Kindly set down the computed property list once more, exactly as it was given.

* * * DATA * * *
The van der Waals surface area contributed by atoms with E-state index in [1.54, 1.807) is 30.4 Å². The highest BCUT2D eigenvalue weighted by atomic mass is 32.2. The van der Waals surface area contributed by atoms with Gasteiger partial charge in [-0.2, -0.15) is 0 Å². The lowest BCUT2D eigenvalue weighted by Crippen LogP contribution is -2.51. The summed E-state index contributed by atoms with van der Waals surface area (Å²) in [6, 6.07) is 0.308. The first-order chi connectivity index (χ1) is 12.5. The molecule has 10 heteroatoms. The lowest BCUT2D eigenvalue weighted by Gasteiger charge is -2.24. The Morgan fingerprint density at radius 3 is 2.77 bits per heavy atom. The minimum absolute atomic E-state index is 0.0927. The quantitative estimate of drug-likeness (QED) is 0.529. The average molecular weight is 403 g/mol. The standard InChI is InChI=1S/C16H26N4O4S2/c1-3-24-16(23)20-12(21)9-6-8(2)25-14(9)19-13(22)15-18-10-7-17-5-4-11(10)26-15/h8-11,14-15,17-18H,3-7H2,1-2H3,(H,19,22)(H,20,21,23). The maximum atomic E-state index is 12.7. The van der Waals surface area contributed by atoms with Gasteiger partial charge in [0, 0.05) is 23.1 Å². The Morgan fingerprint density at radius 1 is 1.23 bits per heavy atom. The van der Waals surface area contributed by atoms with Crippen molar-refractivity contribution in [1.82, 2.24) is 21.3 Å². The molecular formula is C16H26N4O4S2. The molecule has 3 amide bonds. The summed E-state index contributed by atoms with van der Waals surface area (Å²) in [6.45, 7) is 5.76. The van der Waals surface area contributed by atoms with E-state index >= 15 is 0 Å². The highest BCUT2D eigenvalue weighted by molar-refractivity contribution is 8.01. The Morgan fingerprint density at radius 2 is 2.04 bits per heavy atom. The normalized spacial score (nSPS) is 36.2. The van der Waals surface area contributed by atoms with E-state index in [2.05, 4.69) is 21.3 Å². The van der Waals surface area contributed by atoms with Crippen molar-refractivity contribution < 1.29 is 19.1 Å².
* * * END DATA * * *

The van der Waals surface area contributed by atoms with E-state index in [1.54, 1.807) is 30.4 Å². The highest BCUT2D eigenvalue weighted by atomic mass is 32.2. The van der Waals surface area contributed by atoms with Gasteiger partial charge in [-0.2, -0.15) is 0 Å². The lowest BCUT2D eigenvalue weighted by Crippen LogP contribution is -2.51. The summed E-state index contributed by atoms with van der Waals surface area (Å²) in [6, 6.07) is 0.308. The first-order chi connectivity index (χ1) is 12.5. The molecule has 10 heteroatoms. The lowest BCUT2D eigenvalue weighted by Gasteiger charge is -2.24. The Morgan fingerprint density at radius 3 is 2.77 bits per heavy atom. The minimum absolute atomic E-state index is 0.0927. The quantitative estimate of drug-likeness (QED) is 0.529. The average molecular weight is 403 g/mol. The standard InChI is InChI=1S/C16H26N4O4S2/c1-3-24-16(23)20-12(21)9-6-8(2)25-14(9)19-13(22)15-18-10-7-17-5-4-11(10)26-15/h8-11,14-15,17-18H,3-7H2,1-2H3,(H,19,22)(H,20,21,23). The maximum atomic E-state index is 12.7. The van der Waals surface area contributed by atoms with Gasteiger partial charge in [0, 0.05) is 23.1 Å². The Morgan fingerprint density at radius 1 is 1.23 bits per heavy atom. The van der Waals surface area contributed by atoms with Crippen molar-refractivity contribution in [1.82, 2.24) is 21.3 Å². The molecular formula is C16H26N4O4S2. The molecule has 3 amide bonds. The summed E-state index contributed by atoms with van der Waals surface area (Å²) in [6.45, 7) is 5.76. The van der Waals surface area contributed by atoms with E-state index >= 15 is 0 Å². The highest BCUT2D eigenvalue weighted by molar-refractivity contribution is 8.01. The Morgan fingerprint density at radius 2 is 2.04 bits per heavy atom. The normalized spacial score (nSPS) is 36.2. The van der Waals surface area contributed by atoms with E-state index in [2.05, 4.69) is 21.3 Å². The van der Waals surface area contributed by atoms with Crippen molar-refractivity contribution < 1.29 is 19.1 Å².